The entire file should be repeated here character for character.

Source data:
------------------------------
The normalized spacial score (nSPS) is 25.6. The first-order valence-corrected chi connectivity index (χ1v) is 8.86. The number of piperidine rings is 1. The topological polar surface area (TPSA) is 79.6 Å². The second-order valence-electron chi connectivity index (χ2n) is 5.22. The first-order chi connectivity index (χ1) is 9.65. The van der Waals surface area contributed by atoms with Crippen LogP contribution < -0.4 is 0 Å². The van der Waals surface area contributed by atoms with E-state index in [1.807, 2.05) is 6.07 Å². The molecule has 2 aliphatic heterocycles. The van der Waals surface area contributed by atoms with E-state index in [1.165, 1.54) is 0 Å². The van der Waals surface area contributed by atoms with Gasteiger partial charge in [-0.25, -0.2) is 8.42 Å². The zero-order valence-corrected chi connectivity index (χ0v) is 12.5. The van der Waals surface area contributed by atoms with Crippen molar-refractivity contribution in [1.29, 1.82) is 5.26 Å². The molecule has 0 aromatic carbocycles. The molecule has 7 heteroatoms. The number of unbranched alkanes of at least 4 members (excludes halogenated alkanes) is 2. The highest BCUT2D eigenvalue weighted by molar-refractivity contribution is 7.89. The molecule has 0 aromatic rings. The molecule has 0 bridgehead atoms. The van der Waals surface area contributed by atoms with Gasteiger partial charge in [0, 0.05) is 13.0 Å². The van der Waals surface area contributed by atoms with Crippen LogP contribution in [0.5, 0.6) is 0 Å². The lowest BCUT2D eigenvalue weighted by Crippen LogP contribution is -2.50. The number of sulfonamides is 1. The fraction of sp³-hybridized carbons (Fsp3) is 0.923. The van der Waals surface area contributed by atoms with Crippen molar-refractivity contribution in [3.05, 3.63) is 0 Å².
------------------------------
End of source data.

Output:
The normalized spacial score (nSPS) is 25.6. The first-order valence-corrected chi connectivity index (χ1v) is 8.86. The number of piperidine rings is 1. The topological polar surface area (TPSA) is 79.6 Å². The second-order valence-electron chi connectivity index (χ2n) is 5.22. The first-order chi connectivity index (χ1) is 9.65. The van der Waals surface area contributed by atoms with Crippen LogP contribution < -0.4 is 0 Å². The van der Waals surface area contributed by atoms with E-state index in [1.807, 2.05) is 6.07 Å². The molecule has 2 aliphatic heterocycles. The van der Waals surface area contributed by atoms with E-state index in [1.165, 1.54) is 0 Å². The van der Waals surface area contributed by atoms with Gasteiger partial charge in [-0.25, -0.2) is 8.42 Å². The zero-order valence-corrected chi connectivity index (χ0v) is 12.5. The van der Waals surface area contributed by atoms with Crippen molar-refractivity contribution in [1.29, 1.82) is 5.26 Å². The molecule has 0 aromatic carbocycles. The molecule has 7 heteroatoms. The number of unbranched alkanes of at least 4 members (excludes halogenated alkanes) is 2. The highest BCUT2D eigenvalue weighted by molar-refractivity contribution is 7.89. The molecule has 0 aromatic rings. The molecule has 0 bridgehead atoms. The van der Waals surface area contributed by atoms with Gasteiger partial charge in [0, 0.05) is 13.0 Å². The van der Waals surface area contributed by atoms with Crippen LogP contribution in [0.5, 0.6) is 0 Å². The lowest BCUT2D eigenvalue weighted by Crippen LogP contribution is -2.50. The number of sulfonamides is 1. The fraction of sp³-hybridized carbons (Fsp3) is 0.923. The van der Waals surface area contributed by atoms with Crippen molar-refractivity contribution in [3.05, 3.63) is 0 Å².